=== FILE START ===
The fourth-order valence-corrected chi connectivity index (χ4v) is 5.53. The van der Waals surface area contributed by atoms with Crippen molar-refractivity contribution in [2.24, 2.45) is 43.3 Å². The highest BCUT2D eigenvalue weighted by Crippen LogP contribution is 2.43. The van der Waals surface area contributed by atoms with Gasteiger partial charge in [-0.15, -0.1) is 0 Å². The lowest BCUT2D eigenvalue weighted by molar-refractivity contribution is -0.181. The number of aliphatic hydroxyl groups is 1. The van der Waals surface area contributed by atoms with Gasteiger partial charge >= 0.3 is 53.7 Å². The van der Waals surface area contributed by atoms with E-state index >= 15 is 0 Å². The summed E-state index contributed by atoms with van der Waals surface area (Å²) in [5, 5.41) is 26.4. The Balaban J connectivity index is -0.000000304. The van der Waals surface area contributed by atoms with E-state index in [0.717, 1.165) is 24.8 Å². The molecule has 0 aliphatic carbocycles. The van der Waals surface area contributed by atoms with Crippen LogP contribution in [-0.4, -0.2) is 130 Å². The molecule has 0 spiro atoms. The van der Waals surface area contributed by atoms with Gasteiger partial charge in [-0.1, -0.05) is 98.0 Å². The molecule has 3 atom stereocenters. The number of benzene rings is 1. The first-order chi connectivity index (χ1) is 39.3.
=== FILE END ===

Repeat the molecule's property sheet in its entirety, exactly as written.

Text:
The fourth-order valence-corrected chi connectivity index (χ4v) is 5.53. The van der Waals surface area contributed by atoms with Crippen molar-refractivity contribution in [2.24, 2.45) is 43.3 Å². The highest BCUT2D eigenvalue weighted by Crippen LogP contribution is 2.43. The van der Waals surface area contributed by atoms with Gasteiger partial charge in [-0.15, -0.1) is 0 Å². The lowest BCUT2D eigenvalue weighted by molar-refractivity contribution is -0.181. The number of aliphatic hydroxyl groups is 1. The van der Waals surface area contributed by atoms with Gasteiger partial charge >= 0.3 is 53.7 Å². The van der Waals surface area contributed by atoms with E-state index >= 15 is 0 Å². The summed E-state index contributed by atoms with van der Waals surface area (Å²) in [5, 5.41) is 26.4. The Balaban J connectivity index is -0.000000304. The van der Waals surface area contributed by atoms with E-state index in [0.717, 1.165) is 24.8 Å². The molecule has 0 aliphatic carbocycles. The van der Waals surface area contributed by atoms with Crippen LogP contribution in [-0.4, -0.2) is 130 Å². The molecule has 0 spiro atoms. The van der Waals surface area contributed by atoms with Gasteiger partial charge in [-0.1, -0.05) is 98.0 Å². The molecule has 3 atom stereocenters. The number of benzene rings is 1. The first-order chi connectivity index (χ1) is 39.3.